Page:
Over Memorial Day back in May, I watched the 1950 movie, “12 O’Clock High” starring Gregory Peck. It was a movie released before I was born but shaped in many ways the generation I grew up in through the TV spin-off by the same name with Robert Lansing reprising the role of Frank Savage and aired between 1964 and 1967.
Our family, like many families, didn’t have a TV until I was about 7 or 8 years old, which means that for a whole generation born in the 50’s TV and the stories it brought us were all new and fascinating in a way that succeeding generations can’t even imagine. There were only three stations, ABC, NBC, and CBS and later on a few grainy UHF stations with mostly local and lower production value programs. Westerns and War Movies dominated the tube with a few variety shows like “I Love Lucy” and “Jackie Gleason” already in syndication.
Back to “12 O’Clock High”
I love history and so these old movies always start me down a research path about the movie, the story behind the movie and the times depicted. And that is how I started to watch some of the old first season episodes of the Television series. It has been fascinating and instructive as well as sobering about the brutalities of war and the conflicted-courage of the men who fought World War II.
“‘What is the casualty projection?’ The General turns and surveys the room, filled with men having drinks and singing a song, “Deep in the Heart of Texas”. He looks at young men in the pride and confidence of their youth. He looks at men he has come to love and respect and from whom he asks for unthinkable bravery and says, ‘By 11:00 hours tomorrow, 1 out of 3 men in this room will be dead.”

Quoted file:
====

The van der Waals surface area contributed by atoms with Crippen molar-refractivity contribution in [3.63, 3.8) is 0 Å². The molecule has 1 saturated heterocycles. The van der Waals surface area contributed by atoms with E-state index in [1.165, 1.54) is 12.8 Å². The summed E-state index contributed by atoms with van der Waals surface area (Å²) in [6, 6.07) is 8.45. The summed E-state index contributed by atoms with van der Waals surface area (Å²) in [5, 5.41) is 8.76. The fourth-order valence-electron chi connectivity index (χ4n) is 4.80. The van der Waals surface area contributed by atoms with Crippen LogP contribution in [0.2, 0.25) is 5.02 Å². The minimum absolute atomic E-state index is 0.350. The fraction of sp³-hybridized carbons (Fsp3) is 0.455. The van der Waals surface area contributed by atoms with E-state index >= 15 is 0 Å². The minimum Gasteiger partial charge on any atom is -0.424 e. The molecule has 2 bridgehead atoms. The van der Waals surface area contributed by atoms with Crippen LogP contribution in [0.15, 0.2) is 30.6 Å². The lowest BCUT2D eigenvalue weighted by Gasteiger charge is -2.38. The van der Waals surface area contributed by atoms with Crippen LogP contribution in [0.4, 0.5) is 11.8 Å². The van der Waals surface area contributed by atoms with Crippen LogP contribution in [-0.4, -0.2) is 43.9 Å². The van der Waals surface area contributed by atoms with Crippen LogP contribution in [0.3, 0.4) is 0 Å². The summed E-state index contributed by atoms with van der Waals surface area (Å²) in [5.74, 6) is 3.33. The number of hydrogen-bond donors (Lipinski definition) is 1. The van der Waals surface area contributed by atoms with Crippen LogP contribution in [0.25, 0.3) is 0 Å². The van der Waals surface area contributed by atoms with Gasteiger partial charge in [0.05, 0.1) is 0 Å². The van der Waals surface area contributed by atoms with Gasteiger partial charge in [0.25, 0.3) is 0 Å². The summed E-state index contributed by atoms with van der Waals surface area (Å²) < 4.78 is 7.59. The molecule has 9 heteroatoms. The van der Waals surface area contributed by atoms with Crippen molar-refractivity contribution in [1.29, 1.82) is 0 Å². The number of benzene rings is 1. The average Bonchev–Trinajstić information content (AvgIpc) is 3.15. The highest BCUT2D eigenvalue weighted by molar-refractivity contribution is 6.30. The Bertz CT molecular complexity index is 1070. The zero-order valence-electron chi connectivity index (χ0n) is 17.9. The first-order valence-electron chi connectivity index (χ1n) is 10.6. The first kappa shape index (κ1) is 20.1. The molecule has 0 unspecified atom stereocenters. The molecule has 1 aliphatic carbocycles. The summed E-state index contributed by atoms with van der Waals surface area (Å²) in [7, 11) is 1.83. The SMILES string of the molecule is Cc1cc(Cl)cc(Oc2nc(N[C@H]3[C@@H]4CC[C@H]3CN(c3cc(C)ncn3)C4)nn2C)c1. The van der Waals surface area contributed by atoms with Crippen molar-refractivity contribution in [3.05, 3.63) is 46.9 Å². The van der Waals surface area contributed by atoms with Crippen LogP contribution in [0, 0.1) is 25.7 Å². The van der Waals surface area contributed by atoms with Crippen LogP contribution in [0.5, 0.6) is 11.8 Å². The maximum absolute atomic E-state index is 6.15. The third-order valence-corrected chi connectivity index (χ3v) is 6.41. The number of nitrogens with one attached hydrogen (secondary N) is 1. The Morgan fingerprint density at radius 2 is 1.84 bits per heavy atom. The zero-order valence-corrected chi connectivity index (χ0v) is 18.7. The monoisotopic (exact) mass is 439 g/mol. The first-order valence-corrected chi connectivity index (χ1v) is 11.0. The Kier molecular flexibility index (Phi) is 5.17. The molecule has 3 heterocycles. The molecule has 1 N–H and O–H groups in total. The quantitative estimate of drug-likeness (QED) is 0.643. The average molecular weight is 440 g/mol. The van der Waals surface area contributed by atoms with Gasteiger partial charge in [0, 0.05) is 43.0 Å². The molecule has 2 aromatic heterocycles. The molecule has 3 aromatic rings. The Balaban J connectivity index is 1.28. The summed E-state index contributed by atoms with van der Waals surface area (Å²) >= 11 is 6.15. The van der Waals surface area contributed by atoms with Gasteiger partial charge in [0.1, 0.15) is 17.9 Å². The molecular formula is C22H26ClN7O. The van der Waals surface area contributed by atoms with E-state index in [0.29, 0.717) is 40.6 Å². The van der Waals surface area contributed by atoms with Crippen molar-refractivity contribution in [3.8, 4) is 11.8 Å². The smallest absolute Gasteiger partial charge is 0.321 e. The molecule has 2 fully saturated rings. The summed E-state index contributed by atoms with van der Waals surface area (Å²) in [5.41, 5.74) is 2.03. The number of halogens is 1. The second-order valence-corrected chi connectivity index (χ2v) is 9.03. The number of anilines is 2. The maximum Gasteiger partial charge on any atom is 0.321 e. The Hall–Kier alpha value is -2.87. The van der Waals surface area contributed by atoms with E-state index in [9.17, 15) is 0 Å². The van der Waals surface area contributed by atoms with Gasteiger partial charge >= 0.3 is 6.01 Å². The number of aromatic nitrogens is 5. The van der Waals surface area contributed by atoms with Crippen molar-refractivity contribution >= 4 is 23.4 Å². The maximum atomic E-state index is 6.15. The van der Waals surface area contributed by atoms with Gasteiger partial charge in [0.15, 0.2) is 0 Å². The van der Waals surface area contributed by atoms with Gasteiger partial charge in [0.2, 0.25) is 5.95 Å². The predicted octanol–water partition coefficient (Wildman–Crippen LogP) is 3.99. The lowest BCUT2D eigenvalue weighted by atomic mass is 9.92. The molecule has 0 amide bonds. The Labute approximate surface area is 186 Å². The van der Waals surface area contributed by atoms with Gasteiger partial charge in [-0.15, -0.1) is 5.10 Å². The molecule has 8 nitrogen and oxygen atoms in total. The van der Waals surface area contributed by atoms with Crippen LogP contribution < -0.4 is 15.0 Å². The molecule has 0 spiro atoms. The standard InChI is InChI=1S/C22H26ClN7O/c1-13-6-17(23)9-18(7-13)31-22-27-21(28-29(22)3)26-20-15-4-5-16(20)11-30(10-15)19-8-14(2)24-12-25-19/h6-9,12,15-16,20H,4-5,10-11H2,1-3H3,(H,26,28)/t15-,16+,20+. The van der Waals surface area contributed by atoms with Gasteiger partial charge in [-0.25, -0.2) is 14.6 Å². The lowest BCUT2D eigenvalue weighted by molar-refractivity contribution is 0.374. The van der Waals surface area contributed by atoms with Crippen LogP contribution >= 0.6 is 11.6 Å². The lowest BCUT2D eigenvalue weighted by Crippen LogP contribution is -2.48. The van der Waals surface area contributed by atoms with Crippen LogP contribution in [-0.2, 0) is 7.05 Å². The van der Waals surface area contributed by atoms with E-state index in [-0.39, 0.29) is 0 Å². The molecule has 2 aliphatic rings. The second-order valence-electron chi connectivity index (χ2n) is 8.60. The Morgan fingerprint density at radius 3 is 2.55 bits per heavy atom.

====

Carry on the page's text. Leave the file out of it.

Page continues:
How do you make such decisions? How do you sleep at night after having looked in their faces and knowing you will grieve for the rest of your life about them and for their families? How do we live in a world that has to make such decisions where the sons of men and women whose love created those very sons are dispatched to graves by strangers?
There is much to learn from watching old films but perhaps the first thing we should learn from movies like this is thankfulness. Thankfulness that there are survivors of such failures to cherish life. And there is a God who one day—O Lord let it come soon—when all wrongs will be righted, all injustices made right, all sorrows ended and all tears wiped away.
“Oh God, help us live lives that reflect the value of your Kingdom. Make us a people who delight in shaping our lives by the Cross. You bought us through the blood of the Cross. Help us to never forget that and to offer our lives for those around like you offered your life for us. Our neighbors need You. Help us to live sacrifically for them. For the glory of your name. Amen.”